Traders Pile Into Boom-or-Bust Options to Play Stock Market Volatility

Activity in the stock options market is at a peak, with many rushing into trades that expire in a matter of hours or days to play the wild market swings.

Options contracts that expire in less than a week account for about half of all activity in the US-listed options market, according to derivatives analysis firm SpotGamma. That’s up from about 45% over the last year and about a third of all activity in 2019.

Options give traders the right to buy or sell shares at a specified price by a specified date. Buying short-term options allows traders to accelerate their bets in one of the most volatile years since the 2008 financial crisis.

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For some, the short-lived trades are a way to capitalize on the sharp one-day moves that have become a feature of the market this year and take advantage of the intraday momentum. Others have tapped into the trades to manage risk in their portfolios during a turbulent time.

“Speculators love them,” said Steve Sosnick, chief markets strategist at electronic broker Interactive Brokers, of options with the shortest expiry times. “When you’re speculating, you don’t necessarily want to be thinking about moving in three months — you want to be thinking about moving tomorrow.”

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The S&P 500 just posted its worst nine-month performance since 2002. And the dizzying stock moves have continued into the fourth quarter. The market index is up 5.5% to start the week, including the best two-day return since April 2020. It’s still down 21% in 2022.

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The sharp swings weren’t limited to the broader market. Twitter inc

Shares rose 22% on Tuesday after Elon Musk indicated he would go ahead with his deal to buy the company. More than 1.1 million options contracts were tied to the exchange’s hands on Wednesday, a more than six-fold increase from typical levels, according to Cboe Global Markets.

The most actively traded contracts were those that expired on Friday.

Markets are suggesting money managers are moving money in a way that suggests they see a recession coming. WSJ’s Dion Rabouin explains what to look out for. Illustration: David Fang

Options have grown in popularity in recent years and many institutional and retail investors have amassed since the start of the Covid-19 pandemic. Overall activity is on track for another record year, with more than 40 million contracts changing hands on an average day in 2022.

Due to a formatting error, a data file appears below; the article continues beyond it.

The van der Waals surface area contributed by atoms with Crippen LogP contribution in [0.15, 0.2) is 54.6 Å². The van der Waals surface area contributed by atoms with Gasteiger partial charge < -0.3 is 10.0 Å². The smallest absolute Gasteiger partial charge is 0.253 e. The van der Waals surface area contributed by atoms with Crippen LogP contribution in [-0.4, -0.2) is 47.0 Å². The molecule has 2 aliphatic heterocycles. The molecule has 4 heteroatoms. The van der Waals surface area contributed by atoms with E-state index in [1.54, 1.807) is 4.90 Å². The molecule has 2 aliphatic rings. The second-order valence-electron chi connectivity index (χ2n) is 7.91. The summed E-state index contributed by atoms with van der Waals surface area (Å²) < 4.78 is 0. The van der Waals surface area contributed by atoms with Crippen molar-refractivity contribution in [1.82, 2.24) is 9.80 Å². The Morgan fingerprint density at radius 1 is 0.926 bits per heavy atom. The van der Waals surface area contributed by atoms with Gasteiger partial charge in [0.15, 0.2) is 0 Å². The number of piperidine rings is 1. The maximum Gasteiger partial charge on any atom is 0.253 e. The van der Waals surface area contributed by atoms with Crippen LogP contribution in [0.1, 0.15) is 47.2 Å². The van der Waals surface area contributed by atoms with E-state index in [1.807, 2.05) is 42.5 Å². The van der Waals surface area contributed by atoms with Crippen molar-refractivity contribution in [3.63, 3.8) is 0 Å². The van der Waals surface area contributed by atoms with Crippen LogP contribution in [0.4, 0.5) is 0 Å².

Shorter-dated options can be cheaper to trade while offering traders the opportunity for explosive returns if their bets prove right, Mr. Sosnick said.

An option’s price can change quickly as it nears its expiry date, allowing buyers to take advantage quickly when the market moves in their favor. Alternatively, the approaching expiration date may be attractive to sellers looking to secure income from selling an options contract if its value collapses. These approaches can be risky and leave traders with large losses.

Julien Stouff, founder of Geneva-based hedge fund firm Stouff Capital, said he bought S&P 500 options that expired on the same day to take advantage of the stocks rally earlier in the week. It started trading before the US stock market’s opening bell on Monday and completed a similar trade on Tuesday.

Mr Stouff said the trades allow him to manage his risk in a difficult market that is prone to wide swings in both directions and where rallies have so far been short-lived. While he said he believes this week’s recovery will eventually peter out, the options have allowed him to take advantage of the higher momentum.

“This market is very dangerous,” Mr. Stouff said. “Every day is a new day, it’s a new market.”

Cboe Global Markets introduced additional weekly options expirations this year, fueling more activity and helping push the S&P 500 index’s options volume for intraday contracts to a high in September.

Of course, many traders have also tried to profit from market declines or to hedge their portfolios. The recent surge in volatility has been punctuated with heavy activity in put option trading, which has surged to its highest level since 2008. This suggests that many traders are turning to bearish trades to take advantage of market declines or to protect themselves from further losses.

Facing one of the most uncertain times for the economy in years, traders have turned to index options rather than options on individual stocks to place broad bets on the market. This is a departure from the meme stock mania and excitement surrounding individual company stocks that dominated markets in early 2021.

According to data provider OptionMetrics, more than 60% of index-linked options trades expire in nine days or less, up from around 40% in January 2021. Overall, options linked to stock indices and exchange-traded funds are worth about $1.6 trillion are, every day, nearly eight times the $204 billion of individual stocks, according to an analysis of OptionMetrics data by Goldman Sachs.

It’s not all speculation. Another reason short-term options have become so popular is risk management, said Benn Eifert, chief investment officer at hedge fund firm QVR Advisors, which uses complex derivative strategies.

“Every market maker, every major Wall Street bank, and every hedge fund like us uses short-term options every day to more accurately manage risk,” Mr. Eifert said.


What is your current approach to options? Join the conversation below.

Write to Eric Wallerstein at [email protected] and Gunjan Banerji at [email protected]

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